Peter Thiel Invested $100,000 To Bring Woolly Mammoths Back To Life

By on July 9, 2017 in ArticlesBillionaire News

Peter Thiel is the PayPal billionaire with a reputation for using his wealth to enact melodramatic schemes, like injecting the blood of young people in order to prolong his own youth, or shutting down Gawker Media by secretly funding wrestler Hulk Hogan's lawsuit against the gossip site for violating his privacy (the latter was a success, the former we'll have to wait and see about). He's devoted a lot of resources to what he's referred to as a "fight" against death itself, and a new book makes public a particularly outlandish investment he made to fight not his own mortality, but to resurrect an entire extinct species – the woolly mammoth.

The book is called Woolly: The True Story of the Quest to Revive One of History's Most Iconic Extinct Creatures, by Ben Mezrich, and according to The Guardian it says Thiel gave $100,000 to Harvard University genomics professor, George Church, in 2015 for the wake-up-Woolly project. Thiel has declined to comment on the investment (no surprise given his secretive inclinations), but Church confirmed it, telling the paper that over a breakfast meeting Thiel told him he was interested in funding "the craziest thing" Church was working on. Church gave him three options: Research into gene therapy treatments to battle aging, an experiment to build an artificial intelligence system using human neurons, or bringing the woolly mammoth back to life using DNA extracted from frozen dead mammoths, and to genetically modify cells of a living elephant. For some reason, he chose the mammoth experiment, and wrote Church a check for $100,000.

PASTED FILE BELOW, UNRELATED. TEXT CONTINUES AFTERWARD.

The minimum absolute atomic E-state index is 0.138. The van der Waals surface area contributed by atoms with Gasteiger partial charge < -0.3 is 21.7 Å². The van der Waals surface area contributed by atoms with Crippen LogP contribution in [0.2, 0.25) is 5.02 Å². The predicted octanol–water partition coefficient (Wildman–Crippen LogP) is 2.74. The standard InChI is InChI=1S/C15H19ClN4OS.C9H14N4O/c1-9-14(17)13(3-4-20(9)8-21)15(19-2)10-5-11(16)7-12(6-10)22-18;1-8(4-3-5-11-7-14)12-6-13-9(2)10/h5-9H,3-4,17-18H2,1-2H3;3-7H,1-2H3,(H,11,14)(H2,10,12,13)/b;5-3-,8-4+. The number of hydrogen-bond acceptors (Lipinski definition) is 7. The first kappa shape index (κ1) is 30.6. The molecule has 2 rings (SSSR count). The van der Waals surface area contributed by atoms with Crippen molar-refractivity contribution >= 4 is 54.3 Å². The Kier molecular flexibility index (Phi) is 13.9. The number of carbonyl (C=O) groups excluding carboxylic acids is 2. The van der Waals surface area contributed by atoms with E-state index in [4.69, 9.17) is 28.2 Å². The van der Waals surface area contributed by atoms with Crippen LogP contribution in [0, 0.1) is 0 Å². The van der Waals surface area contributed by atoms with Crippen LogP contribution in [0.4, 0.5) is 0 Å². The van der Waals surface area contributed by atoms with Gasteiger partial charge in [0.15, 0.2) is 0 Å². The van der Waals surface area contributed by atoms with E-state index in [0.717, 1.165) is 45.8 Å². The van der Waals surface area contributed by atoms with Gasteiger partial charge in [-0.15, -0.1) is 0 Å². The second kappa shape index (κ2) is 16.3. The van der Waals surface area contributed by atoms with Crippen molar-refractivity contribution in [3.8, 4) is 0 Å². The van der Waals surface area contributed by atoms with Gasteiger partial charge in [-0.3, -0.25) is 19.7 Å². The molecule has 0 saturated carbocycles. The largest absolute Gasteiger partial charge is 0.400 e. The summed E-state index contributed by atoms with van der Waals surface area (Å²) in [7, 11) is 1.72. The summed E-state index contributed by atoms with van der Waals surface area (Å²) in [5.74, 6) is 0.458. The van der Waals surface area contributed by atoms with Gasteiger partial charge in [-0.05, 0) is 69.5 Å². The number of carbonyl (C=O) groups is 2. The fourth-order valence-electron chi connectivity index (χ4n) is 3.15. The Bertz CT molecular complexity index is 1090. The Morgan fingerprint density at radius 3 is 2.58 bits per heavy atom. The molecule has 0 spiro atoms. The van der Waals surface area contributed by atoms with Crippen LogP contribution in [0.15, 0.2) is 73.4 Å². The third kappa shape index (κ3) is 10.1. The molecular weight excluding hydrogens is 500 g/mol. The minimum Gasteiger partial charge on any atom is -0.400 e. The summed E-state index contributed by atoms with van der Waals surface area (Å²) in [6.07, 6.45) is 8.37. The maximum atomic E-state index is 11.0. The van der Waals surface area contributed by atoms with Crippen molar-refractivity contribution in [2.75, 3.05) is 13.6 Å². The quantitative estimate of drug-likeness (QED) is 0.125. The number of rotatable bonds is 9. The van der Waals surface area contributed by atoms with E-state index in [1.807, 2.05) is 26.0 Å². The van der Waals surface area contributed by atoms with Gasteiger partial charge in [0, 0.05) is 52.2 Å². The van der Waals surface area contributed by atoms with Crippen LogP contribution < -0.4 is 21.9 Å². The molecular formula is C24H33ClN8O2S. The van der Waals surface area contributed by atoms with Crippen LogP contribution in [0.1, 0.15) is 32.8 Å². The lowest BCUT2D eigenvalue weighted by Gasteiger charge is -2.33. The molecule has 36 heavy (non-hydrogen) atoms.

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If you follow Thiel's activities at all, the fact that he invested $100,000 to bring back an extinct animal isn't too shocking. That same year he told The Washington Post his general philosophy towards death:

"I've always had this really strong sense that death was a terrible, terrible thing. Most people end up compartmentalizing, and they are in some weird mode of denial and acceptance about death, but they both have the result of making you very passive. I prefer to fight it."

Bringing back the woolly mammoth would send a pretty strong signal to the world that death can be defeated, as long as one doesn't go on a Jurassic Park style rampage.

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